Julian Wilson of Coolum surfing in Heat 4 of Round 1 at the 2019 Freshwater Pro on September 19, 2019 in Lemoore, CA, United States.
Julian Wilson of Coolum surfing in Heat 4 of Round 1 at the 2019 Freshwater Pro on September 19, 2019 in Lemoore, CA, United States.

‘Don’t use pandemic to push surf ranch’: Opponents warn

Community groups fighting a proposed surf ranch going ahead on flood-prone former cane land have urged the State Government not to use COVID-19 as an excuse.

A statement released by Organisation of Sunshine Coast Association of Residents president Melva Hobson and Sunshine Coast Environment Council liaison Narelle McCarthy last week urged the State Government not to green-light the project proposed at Coolum West.

The statement claimed the developer, Consolidated Properties, was seeking approval to urbanise the flood plains, with the highly-touted wave pool only realistic if a 1500 residential lot and mixed-use development was also approved.

"The proposal is clearly an example of urban sprawl with a wave pool as a secondary or 'selling' point but spuriously promoted as a tourism project and is not supported by the Sunshine Coast Regional Council and many community members," the joint statement said.

In May World Surf League Australia boss Andrew Stark said the $1.1 billion development could ultimately replace the former Hyatt Regency Coolum resort.

The man behind the push for a $1.1 billion Surf Ranch at Coolum, Andrew Stark. Photo: Patrick Woods
The man behind the push for a $1.1 billion Surf Ranch at Coolum, Andrew Stark. Photo: Patrick Woods

The proposal included a 5-6 star eco-resort and a second 3-4 star resort on the 510ha site, as well as a farm-to-plate food and beverage experience, environmental centre, retail village, school, a community and sports centre, outdoor entertainment venue and residential development.

The proposal was still under assessment by the Department of State Development.

Mr Stark also hosed down flooding concerns, having engaged one of the country's leading flooding consultants in Professor Trevor Johnson.

"I don't think we would have gone this far and invested the amount of resources we have on this project without credible information that it can be done safely and in a way that mitigates flooding issues," Mr Stark said in May.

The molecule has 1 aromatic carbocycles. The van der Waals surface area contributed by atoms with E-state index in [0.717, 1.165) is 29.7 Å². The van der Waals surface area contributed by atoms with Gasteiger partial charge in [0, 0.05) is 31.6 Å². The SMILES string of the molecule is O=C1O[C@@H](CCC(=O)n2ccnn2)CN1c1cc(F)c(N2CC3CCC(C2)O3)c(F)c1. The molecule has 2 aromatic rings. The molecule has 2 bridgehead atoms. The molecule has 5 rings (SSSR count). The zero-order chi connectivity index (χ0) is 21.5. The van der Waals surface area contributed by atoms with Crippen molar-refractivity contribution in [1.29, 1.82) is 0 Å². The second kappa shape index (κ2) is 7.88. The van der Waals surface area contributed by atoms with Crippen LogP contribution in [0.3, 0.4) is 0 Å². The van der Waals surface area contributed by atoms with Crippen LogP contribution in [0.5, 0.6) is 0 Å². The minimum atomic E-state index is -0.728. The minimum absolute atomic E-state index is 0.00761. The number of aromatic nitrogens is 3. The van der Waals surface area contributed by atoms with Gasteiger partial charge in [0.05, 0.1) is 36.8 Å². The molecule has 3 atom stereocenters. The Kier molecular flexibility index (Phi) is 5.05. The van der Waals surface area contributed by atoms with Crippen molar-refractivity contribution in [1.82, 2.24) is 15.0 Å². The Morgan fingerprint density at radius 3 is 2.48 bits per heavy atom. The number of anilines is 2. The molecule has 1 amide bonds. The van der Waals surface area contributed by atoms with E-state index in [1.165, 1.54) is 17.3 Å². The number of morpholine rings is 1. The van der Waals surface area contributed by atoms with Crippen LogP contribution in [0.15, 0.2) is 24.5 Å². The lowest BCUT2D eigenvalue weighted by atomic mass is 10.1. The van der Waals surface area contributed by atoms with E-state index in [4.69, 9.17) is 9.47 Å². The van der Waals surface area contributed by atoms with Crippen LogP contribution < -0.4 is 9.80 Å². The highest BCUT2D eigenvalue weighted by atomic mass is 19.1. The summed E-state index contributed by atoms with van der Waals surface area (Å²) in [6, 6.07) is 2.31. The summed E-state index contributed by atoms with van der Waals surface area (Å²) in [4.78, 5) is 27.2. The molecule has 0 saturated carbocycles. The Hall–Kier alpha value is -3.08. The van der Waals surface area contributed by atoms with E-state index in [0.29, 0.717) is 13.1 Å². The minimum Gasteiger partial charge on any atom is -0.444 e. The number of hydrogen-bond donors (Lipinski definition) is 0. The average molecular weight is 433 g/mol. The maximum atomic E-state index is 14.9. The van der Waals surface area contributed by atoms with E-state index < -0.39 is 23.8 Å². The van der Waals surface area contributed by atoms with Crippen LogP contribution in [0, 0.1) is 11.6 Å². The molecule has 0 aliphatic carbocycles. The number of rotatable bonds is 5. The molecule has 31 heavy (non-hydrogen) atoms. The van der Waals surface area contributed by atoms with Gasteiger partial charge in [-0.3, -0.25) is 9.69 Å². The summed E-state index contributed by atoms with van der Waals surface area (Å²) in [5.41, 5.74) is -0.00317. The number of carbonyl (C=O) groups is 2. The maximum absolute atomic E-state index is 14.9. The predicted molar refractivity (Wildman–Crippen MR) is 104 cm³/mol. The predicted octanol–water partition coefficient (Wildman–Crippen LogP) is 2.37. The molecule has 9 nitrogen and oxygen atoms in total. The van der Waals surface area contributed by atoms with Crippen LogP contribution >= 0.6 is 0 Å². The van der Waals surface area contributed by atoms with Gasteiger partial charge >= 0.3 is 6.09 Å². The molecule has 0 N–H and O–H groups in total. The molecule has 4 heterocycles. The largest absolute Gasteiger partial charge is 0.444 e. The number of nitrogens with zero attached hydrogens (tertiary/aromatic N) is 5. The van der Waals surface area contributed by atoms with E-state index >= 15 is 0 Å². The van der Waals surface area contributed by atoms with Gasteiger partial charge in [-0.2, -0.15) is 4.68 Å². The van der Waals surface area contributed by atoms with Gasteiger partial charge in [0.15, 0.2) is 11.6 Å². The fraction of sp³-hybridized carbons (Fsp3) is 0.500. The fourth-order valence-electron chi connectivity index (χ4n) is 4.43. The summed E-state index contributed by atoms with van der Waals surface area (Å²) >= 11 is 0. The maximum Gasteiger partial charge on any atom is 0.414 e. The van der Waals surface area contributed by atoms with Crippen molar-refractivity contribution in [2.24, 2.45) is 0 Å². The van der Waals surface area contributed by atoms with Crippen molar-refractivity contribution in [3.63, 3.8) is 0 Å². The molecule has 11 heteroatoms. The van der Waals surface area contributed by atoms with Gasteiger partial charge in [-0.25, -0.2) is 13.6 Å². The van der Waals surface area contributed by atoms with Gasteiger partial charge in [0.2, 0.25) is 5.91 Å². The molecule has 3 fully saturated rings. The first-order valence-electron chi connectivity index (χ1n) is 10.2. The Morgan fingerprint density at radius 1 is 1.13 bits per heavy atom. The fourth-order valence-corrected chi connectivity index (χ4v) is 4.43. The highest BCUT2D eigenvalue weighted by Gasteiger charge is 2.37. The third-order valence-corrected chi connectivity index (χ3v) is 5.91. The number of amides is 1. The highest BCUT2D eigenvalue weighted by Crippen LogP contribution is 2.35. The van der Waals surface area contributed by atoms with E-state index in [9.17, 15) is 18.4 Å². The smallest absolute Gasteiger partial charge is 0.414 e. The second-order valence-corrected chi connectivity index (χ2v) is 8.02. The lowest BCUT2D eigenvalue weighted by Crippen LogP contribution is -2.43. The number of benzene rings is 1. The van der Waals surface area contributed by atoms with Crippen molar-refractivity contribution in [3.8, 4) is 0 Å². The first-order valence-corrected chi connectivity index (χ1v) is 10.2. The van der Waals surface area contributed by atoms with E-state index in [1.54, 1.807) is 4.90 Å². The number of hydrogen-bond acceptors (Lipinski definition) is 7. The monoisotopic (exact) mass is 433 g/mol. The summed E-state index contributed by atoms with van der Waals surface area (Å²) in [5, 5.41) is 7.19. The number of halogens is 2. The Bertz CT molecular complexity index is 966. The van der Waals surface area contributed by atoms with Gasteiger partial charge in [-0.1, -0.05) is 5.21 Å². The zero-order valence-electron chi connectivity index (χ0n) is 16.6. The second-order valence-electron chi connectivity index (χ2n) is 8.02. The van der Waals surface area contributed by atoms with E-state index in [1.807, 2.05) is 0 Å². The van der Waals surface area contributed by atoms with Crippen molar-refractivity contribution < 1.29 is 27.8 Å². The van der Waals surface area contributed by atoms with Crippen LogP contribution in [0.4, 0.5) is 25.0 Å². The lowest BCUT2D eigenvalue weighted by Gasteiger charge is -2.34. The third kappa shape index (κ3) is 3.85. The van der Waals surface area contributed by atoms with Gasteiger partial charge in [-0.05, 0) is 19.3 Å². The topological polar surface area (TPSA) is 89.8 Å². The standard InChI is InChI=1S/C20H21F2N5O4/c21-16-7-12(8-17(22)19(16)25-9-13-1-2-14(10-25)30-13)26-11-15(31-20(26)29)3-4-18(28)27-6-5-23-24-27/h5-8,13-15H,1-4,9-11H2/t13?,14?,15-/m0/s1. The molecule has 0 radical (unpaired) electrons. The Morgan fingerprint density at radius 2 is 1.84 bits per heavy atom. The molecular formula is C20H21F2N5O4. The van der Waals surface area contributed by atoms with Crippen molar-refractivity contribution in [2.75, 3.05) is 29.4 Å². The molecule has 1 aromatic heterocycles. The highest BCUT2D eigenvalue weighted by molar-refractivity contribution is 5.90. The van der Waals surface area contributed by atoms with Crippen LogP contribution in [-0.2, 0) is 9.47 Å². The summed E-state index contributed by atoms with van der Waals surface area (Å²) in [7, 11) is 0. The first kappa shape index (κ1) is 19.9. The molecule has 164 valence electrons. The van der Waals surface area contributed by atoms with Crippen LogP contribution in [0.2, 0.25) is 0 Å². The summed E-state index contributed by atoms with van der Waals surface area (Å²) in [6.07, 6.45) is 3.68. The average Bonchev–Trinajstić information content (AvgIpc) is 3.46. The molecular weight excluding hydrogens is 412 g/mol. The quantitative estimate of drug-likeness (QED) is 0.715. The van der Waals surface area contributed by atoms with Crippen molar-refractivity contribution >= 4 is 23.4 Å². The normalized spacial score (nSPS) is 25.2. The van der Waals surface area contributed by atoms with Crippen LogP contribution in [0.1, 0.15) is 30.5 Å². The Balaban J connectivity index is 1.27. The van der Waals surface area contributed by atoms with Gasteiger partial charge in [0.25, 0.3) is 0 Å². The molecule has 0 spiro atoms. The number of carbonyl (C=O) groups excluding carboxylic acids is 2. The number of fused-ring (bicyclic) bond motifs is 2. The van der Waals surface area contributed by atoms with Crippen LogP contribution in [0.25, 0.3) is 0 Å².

Ms Hobson and Ms McCarthy said they appreciated the difficulties being faced by the construction industry as a result of the pandemic, but coronavirus "should not be used as an excuse to allow the development of flood plains".

"These areas are already vulnerable," their statement said.

"There is plenty of opportunity for activity in the CBD and we would encourage construction companies to explore those opportunities."

SCEC's Narelle McCarthy. Photo: Patrick Woods
SCEC's Narelle McCarthy. Photo: Patrick Woods

They said part of the land had been designated by council, in partnership with the State Government and Unitywater as the Blue Heart, a blue carbon initiative, which they described as a "worthy initiative" that should be progressed to its maximum extent.

The pair said the community groups had sought a meeting with Minister for State Development Kate Jones to discuss their concerns.

Hutchinson Builders boss Scott Hutchinson also told the Daily in May the region was crying out for a project of this scale.

Melva Hobson.
Melva Hobson.

Kelly Slater was set to bring his wave pool technology to Coolum as part of the project.

The first stage of development had been flagged for 2021 if State Government approval was obtained.

High profile surfer and Coolum product Julian Wilson had previously hailed the project as a "premium addition" to his hometown.

The 2018 world tour runner-up said a wave pool could help surfers progress more quickly and offer a competitive advantage for locals.